Metal Oxide Nanopowders for the Production of Transparent Windows

Period of Performance: 10/29/2008 - 10/29/2010


Phase 2 STTR

Recipient Firm

Ues, Inc.
4401 Dayton-Xenia Road Array
Dayton, OH 45432
Principal Investigator
Firm POC

Research Institution

University of Michigan
3003 South State Street
Ann Arbor, MI 48109
Institution POC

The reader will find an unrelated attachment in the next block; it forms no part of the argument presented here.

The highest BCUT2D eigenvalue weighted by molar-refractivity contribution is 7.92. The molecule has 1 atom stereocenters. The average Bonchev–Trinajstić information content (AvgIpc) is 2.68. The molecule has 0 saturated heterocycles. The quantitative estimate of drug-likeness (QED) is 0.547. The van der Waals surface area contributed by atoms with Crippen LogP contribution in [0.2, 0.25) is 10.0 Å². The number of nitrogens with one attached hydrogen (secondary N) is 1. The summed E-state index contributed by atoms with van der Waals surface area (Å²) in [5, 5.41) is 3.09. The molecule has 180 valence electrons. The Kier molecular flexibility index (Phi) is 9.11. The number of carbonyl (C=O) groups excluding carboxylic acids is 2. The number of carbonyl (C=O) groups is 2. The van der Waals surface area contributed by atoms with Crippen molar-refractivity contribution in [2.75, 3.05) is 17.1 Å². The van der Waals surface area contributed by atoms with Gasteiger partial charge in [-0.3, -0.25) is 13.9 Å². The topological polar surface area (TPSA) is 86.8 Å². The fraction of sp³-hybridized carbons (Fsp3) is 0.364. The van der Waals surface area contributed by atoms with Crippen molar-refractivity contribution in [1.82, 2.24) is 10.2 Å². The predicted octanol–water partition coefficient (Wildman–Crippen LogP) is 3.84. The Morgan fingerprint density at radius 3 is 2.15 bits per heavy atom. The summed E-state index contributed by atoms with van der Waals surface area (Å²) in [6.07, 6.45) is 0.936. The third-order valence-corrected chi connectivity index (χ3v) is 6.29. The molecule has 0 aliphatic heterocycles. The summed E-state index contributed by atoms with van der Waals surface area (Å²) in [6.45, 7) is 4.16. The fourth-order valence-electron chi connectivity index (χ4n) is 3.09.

In the Phase I STTR work, YAG (yttrium aluminum garnet) was identified as the superior choice for use as a UV-VIS window in advanced propulsion applications, based on measured properties and literature data. YAG provides a better combination of retained high temperature strength, creep resistance, optical isotropy and resistance to neutron irradiation. The Phase II STTR program is focused on the continued development of transparent YAG hollow cylinders through both slip casting and extrusion of YAG tubes. Slip cast prototypes were produced by UES under the Phase I program and the method was successful; however, extruding tubes should allow for a higher production rate and the University of Michigan will develop this process. Additions of fugitive elements will also be examined for the production of internal channels. Polishing of the cylinders will be studied in collaboration with a commercial source. Information on the response of YAG at high temperature, including microstructural stability, mechanical properties, optical transmission, and radiation resistance will be determined in this work. Further, the lifetime behavior of YAG cylinders under expected use conditions will be predicted using these results. Transparent YAG cylinders will be delivered to the Air Force for further evaluation in actual use environments. BENEFIT: At the end of the Phase II work, it is expected that dense, transparent, complex-shaped ceramic YAG windows can be produced that meet all of the necessary optical and mechanical requirements for advanced propulsion applications: high transmittance, high refractive index homogeneity, low bulk optical absorption, high strength and high fracture toughness. Examples of potential military applications are sensor or laser windows for extreme aero-thermal environments, window components in advanced propulsion systems utilizing high intensity radiative energy, transparent armor such as vehicle vision blocks, windshields, blast shields and IR transparent windows for radomes. Commercial applications include high intensity industrial lighting, commercial laser gain products, and optical ceramics, such as high temperature envelopes for metal gas lamps. An environmental impact can also be expected, if solar concentrators can be utilized with these UV transparent window materials.